After Stan left the police behind, he drove Satan to Sheringham,There they rented a fidhrman’s cottage and enjoyed walking to Weybourne along the cliffs where they saw some butterflies .Satan seemed surprised by the cheery residents.He usually dwelt in cities and dens of iniquity.Stan’s pocket bulged with the golden powder compact standing up.He liked Sheringham but usually had Mary with him for company rather than Satan. One afternoon on the beach a man of riper years stopped and spoke to him I see you always carry face powder in a compact with you.Are you a transvestite by ny chance? I am sorry to say,I am not.Is that bad news?Stan asked him Well,not really.I never expected to meet one down here.But my wife has lost her powder compact and it’s hard to get gold ones now.I’ll give you at least £500 for that.It’s lovely. Stan pondered.He had got fond of Satan but was unsure what to do with him next and he could not remain on holiday for ever as Emile his cat didn”t like it He thought perhaps leaving Satan here in Sheringham might benefit humanity in the long run. OK then.he cried and in a flash he had handed over the gold compact to the gentleman who seemed thrilled.He produced £500 pounds in notes and the deal was done. Stan went back and informed Emile the holiday was over.We can go home now,Emile.I have got rid of Satan,at least for now. Thank God,miaowed Emile.I miss Annie and her perfume.. That makes two of us,thought Stan as he drove towards King’s Lynn and the Ouse crossing… But how will poor Satan feel? Will he be converted to life in a seaside home or will he soon be heading back to Knittingham?Time will tell. Sheringham may be too small for him and probably has very few dens of iniquity.And even Cromer is probably not wicked enough for this old devil….
Stan met Satan in his mirror many times.And it was obvious the poor devil was terribly depressed.He said he was no longer needed as humans were more wicked than he ever was.Stan wondered how to help without doing anything wicked himself He went into the bedroom and looked into the mirror.At first he thought it was empty but the he saw Satan asleep in a ball. Hi there,he called.Satan woke up. Hi Stan. Stan said I’ve got an idea.How would you like a drive to Sheringham? I dunno,I feel too depressed. I think you need a change said Stan.He picked up Mary’s solid gold powder compact and opened it.What a lovely scent,he murmured,closing his eyes and remembering all the times Mary had taken it out to put on more lipstick or powder her nose when they were out dancing. Now,see here.I have mirror here.If you can get behind this,I’ll put you in my pocket and Emile will sit by me in the car. Without a pause Satan leaped into the gold compact and Stan could see him in the mirror.He popped it into his front pocket until he realised the devil could not see out. He opened it and placed it in his pocket but with the mirror sticking out. They drove off in Stan’s old Triumph Herald which was still functioning well. Sat Nav,said Satan… is that how to find me… No.it’s satellite navigation.It gives me a route to the seaside.Wherever I want to go Bloody waste of money…what is wrong with a road Atla.? It’s all progress.Stan told him.We must keep up or we will be thought lacking By whom? answered the old devil All of a sudden a police car came by and asked Stan to stop. Why are you sending signals with that mirror?the police officer enquired.. To be continued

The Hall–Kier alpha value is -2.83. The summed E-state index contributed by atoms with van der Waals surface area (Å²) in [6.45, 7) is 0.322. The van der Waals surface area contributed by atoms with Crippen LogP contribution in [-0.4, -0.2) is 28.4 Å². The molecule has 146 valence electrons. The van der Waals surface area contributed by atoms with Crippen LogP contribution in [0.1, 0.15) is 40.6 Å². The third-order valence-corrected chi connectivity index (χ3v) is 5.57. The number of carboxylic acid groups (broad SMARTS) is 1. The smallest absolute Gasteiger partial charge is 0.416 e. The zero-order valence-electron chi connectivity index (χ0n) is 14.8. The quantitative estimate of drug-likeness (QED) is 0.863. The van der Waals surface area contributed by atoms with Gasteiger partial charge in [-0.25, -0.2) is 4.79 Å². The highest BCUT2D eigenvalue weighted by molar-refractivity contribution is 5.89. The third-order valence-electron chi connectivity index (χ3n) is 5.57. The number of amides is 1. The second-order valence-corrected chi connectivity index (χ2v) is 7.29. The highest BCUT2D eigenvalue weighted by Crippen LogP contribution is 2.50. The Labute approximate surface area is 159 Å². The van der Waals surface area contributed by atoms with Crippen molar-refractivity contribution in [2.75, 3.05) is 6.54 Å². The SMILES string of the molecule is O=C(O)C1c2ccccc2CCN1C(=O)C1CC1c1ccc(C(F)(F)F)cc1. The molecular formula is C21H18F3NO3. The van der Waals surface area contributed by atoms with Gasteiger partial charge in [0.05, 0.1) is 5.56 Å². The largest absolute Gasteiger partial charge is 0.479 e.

Traditional IQ tests miss some of the most important aspects of real-world decision making. It is possible to test high in IQ yet to suffer from the logical-thought defect known as dysrationalia.
One cause of dysrationalia is that people tend to be cognitive misers, meaning that they take the easy way out when trying to solve problems, often leading to solutions that are wrong.
Another cause of dysrationalia is the mindware gap, which occurs when people lack the specific knowledge, rules and strategies needed to think rationally.
Tests do exist that can measure dysrationalia, and they should be given more often to pick up the deficiencies that IQ tests miss.
No doubt you know several folks with perfectly respectable IQs who repeatedly make poor decisions. The behavior of such people tells us that we are missing something important by treating intelligence as if it encompassed all cognitive abilities. I coined the term “dysrationalia” (analogous to “dyslexia”), meaning the inability to think and behave rationally despite having adequate intelligence, to draw attention to a large domain of cognitive life that intelligence tests fail to assess. Although most people recognize that IQ tests do not measure every important mental faculty, we behave as if they do. We have an implicit assumption that intelligence and rationality go together—or else why would we be so surprised when smart people do foolish things?
It is useful to get a handle on dysrationalia and its causes because we are beset by problems that require increasingly more accurate, rational responses. In the 21st century, shallow processing can lead physicians to choose less effective medical treatments, can cause people to fail to adequately assess risks in their environment, can lead to the misuse of information in legal proceedings, and can make parents resist vaccinating their children. Millions of dollars are spent on unneeded projects by government and private industry when decision makers are dysrationalic, billions are wasted on quack remedies, unnecessary surgery is performed and costly financial misjudgments are made.
IQ tests do not measure dysrationalia. But as I show in my 2010 book, What Intelligence Tests Miss: The Psychology of Rational Thought, there are ways to measure dysrationalia and ways to correct it. Decades of research in cognitive psychology have suggested two causes of dysrationalia. One is a processing problem, the other a content problem. Much is known about both of them.